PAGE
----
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After PSA Group, a French conglomerate, bought GM's Opel this week to become the second-largest carmaker in Europe, it could be a signal that more tie-ups are coming, agree some leading industry executives.
Sergio Marchionne, CEO of Fiat Chrysler Automobiles, has long called for consolidation within the auto industry, as well as an aggressive “rationalization of capacity,” a fancy way of referring to plant closings and job cuts. The alternative, he has warned, will be wholesale economic catastrophe the next time the global auto industry goes into a slump, with some manufacturers failing and investors unwilling to give others the funds they will need to revive.
Years of frustrating losses were behind the decision by General Motors to dump the German brand it has owned for nearly eight decades, selling its Opel/Vauxhall subsidiary this week for $2.2 billion to France’s PSA Group. The deal was formally announced just a day before the opening of the annual Geneva Motor Show, and it quickly became the hot topic of conversation inside the sprawling PALExpo convention center, where industry leaders and journalists came together for two days of previews.
Though the deal is expected to be completed later this year, the transition “is going to be (over an) extended period of time,” GM President Dan Ammann told NBC News, noting that Opel is just launching the new Insignia in Geneva. The sedan will continue to be based on a GM platform, and use many GM parts for at least six more years. Meanwhile, General Motors will continue selling some Opel-based models in the U.S. and China, such as the Buick Cascada, for some time.
GM Could Buy a Stake in PSA
In fact, GM formed an ongoing relationship with PSA early this decade and it not only has a series of joint ventures in the works, but has the option to purchase a sizable stake in the French automaker. Opel could actually be the bridge bringing the two companies together as part of a much more extensive alliance in the coming years.
That could mirror the moves made by PSA’s French rival. Renault pumped $6 billion into struggling Japanese automaker Nissan in 1999, forming the Renault-Nissan Alliance, arguably the most successful such partnership in the auto industry. So successful, in fact, that Daimler AG, the parent of Mercedes-Benz, came in as the third leg of the stool a few years ago.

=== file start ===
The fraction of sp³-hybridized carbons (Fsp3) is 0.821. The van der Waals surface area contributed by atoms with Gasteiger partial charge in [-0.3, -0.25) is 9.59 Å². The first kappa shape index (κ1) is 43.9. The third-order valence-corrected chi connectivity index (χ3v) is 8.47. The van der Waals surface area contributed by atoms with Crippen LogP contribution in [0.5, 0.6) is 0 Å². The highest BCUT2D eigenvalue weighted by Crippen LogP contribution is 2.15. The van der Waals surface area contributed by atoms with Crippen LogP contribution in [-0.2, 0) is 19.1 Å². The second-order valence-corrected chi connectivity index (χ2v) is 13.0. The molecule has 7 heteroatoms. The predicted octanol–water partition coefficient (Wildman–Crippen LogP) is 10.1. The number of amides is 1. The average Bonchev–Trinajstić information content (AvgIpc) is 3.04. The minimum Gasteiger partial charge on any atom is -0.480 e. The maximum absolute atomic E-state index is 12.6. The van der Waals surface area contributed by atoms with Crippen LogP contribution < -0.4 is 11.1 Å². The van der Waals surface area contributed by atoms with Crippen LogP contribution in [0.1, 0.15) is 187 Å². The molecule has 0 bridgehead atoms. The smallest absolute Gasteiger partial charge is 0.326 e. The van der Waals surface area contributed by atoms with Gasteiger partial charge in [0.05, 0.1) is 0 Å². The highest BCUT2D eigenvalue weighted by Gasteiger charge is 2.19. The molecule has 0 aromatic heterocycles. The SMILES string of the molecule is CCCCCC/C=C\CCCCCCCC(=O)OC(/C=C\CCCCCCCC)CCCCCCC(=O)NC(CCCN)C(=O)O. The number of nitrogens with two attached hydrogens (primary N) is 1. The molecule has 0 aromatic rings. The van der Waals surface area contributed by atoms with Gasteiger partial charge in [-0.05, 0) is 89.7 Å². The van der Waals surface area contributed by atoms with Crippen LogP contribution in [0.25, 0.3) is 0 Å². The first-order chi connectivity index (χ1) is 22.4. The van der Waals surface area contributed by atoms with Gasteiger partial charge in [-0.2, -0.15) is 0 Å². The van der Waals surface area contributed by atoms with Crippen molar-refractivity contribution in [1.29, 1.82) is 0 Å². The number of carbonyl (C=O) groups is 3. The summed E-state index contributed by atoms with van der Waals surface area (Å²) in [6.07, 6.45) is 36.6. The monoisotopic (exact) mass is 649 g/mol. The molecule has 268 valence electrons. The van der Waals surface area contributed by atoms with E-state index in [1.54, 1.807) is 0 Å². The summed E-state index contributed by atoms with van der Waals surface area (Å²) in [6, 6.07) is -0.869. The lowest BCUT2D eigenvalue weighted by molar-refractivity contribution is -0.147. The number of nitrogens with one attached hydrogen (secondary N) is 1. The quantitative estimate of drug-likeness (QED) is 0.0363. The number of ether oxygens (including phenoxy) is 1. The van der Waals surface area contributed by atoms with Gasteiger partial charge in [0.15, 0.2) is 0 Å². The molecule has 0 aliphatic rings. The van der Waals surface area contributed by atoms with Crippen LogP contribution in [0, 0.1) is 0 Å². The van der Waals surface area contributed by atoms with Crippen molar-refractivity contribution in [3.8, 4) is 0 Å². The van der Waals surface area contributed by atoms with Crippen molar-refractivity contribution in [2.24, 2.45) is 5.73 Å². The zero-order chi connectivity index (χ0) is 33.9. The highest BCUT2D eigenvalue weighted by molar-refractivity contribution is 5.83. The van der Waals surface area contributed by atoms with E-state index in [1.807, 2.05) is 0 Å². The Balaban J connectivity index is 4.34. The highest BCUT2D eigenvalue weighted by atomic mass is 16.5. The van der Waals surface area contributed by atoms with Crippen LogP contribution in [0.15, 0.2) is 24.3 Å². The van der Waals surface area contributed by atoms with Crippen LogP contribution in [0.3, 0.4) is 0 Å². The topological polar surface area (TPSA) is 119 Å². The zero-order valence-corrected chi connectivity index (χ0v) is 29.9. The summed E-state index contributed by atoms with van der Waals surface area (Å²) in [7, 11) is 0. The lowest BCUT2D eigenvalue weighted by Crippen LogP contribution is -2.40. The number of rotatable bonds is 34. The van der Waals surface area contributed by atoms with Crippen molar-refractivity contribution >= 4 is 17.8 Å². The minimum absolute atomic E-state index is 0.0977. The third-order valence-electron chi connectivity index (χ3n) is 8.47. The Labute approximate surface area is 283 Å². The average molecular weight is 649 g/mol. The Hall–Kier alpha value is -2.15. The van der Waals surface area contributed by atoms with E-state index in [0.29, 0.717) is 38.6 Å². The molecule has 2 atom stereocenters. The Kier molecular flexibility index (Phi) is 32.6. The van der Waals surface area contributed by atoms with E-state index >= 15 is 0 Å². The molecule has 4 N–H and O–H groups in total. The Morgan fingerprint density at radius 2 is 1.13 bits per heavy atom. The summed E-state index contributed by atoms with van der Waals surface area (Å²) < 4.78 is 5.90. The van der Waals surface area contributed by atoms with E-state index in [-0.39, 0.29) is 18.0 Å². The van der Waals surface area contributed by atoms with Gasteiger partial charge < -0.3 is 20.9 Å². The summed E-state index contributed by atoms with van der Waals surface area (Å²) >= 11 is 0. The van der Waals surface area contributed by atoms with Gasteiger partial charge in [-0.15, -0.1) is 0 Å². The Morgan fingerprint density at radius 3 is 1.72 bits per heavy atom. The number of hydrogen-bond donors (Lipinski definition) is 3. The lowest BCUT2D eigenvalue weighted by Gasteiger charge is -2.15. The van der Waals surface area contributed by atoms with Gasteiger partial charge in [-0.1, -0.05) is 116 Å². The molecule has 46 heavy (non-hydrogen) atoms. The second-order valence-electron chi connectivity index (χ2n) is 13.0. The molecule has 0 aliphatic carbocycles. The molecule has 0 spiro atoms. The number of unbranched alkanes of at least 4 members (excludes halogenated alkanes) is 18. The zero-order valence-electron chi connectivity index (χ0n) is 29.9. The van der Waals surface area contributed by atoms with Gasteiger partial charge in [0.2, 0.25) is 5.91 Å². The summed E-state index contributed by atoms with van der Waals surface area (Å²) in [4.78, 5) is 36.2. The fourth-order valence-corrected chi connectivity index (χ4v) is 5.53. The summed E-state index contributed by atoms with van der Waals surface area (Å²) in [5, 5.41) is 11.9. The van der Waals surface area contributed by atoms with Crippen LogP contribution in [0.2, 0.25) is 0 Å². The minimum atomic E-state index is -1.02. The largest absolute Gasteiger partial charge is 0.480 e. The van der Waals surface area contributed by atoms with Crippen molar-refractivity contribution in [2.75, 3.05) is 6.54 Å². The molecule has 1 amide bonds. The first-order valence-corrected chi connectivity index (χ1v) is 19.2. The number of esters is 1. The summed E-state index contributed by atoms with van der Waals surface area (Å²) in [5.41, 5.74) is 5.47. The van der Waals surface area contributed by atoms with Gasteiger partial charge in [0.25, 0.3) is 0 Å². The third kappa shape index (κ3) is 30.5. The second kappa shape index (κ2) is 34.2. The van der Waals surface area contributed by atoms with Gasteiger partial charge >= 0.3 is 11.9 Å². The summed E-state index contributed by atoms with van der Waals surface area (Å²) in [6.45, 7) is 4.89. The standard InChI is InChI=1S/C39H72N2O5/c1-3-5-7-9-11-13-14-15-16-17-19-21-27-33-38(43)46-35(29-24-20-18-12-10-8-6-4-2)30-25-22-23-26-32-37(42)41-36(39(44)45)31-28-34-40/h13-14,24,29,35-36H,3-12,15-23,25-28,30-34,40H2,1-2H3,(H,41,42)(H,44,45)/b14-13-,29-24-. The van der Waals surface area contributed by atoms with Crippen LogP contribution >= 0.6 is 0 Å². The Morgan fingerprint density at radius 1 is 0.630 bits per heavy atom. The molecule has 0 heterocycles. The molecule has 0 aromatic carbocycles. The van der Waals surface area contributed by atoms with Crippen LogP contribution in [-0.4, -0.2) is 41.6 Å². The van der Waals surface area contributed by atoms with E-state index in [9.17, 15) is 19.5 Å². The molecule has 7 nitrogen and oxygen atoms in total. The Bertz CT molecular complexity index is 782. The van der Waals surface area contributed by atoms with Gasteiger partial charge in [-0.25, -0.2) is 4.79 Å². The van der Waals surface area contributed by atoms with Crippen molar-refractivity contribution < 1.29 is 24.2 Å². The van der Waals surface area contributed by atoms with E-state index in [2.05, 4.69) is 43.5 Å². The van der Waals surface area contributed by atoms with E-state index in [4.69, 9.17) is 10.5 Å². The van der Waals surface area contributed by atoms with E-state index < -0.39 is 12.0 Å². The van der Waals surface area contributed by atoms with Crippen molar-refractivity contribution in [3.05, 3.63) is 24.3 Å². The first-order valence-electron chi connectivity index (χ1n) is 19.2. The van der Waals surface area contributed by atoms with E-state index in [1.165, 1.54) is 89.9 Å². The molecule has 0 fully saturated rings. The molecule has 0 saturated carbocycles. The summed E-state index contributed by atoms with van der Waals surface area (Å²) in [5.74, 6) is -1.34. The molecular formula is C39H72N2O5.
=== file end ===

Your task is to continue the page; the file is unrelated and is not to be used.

Daimler has no direct economic stake, but it has launched billions of dollars in joint projects with Renault and Nissan, everything from component purchasing to the sharing of engines and vehicle platforms.
Such alliances, in various forms, are expected to become even more common, said Carlos Ghosn, CEO of the Franco-Japanese alliance, because the cost of doing business is becoming ever greater — especially as manufacturers struggle to fund all the technologies they expect to need in the near future, from electric drivetrains to autonomous driving.
“If we had the opportunity, we would add (more automakers) to the alliance,” Ghosn said during a Geneva media gathering.
Not Always a Happy Marriage
Alliances offer a variety of different ways to pair up, and individual members generally retain some level of independence. But that isn’t the approach for everyone, and takeovers remains on the table. Volvo was purchased by Ford at the beginning of the millennium, then sold to China’s Geely as the Detroit automaker struggled to right itself during the last recession. Ford also sold off its Jaguar and Land Rover units to India’s Tata Motors.
The auto industry has, in fact, seen plenty of dating and marriages, but Fiat Chrysler has remained on the outside looking in, despite Marchionne’s unusually public desire to find a partner — whether in the form of an alliance or acquisition.
FCA has reportedly talked to numerous other makers, including General Motors, which repeatedly rebuffed Marchionne’s overtures. “I shamelessly knocked on the door, but they never answered,” he said in Geneva.
That said, some sort of deal “is required,” Marchionne declared in Geneva, “and it will happen, whether it is on my watch or somebody else’s.” And it won’t be just FCA.
Reshaping the Industry — and Avoiding Bankruptcy
There are too many independent players in the business and, worse, far too much excess capacity, said Marchionne. And that’s particularly true in Europe.
“There has to be a rationalization of capacity,” he added, something that is normally easier as two manufacturers come together and move to shed overlapping operations. Excess capacity — with plants operating well below breakeven — all but destroyed industry profits during the recession, sending two of Detroit’s Big Three into bankruptcy.
U.S. makers responded by closing a score of plants, but despite suffering a longer recession, one only now really ending, European makers have cut far fewer facilities and shed relatively few jobs.
And, in an era of increasing populism, industry observers fear that it could become even more difficult to maneuver in the auto industry. Some countries may balk at seeing industrial crown jewels sold off, or resist job-destroying plant cuts.
But observers believe that automakers will have no option but to try to reshape the industry. There are, if anything, too many new players coming into the global business, whether ambitious Chinese firms like Volvo’s parent Geely and BYD, or start-ups like Tesla and Faraday Future. They are threatening to compound the issue of excess capacity and increase the hunt for new investors.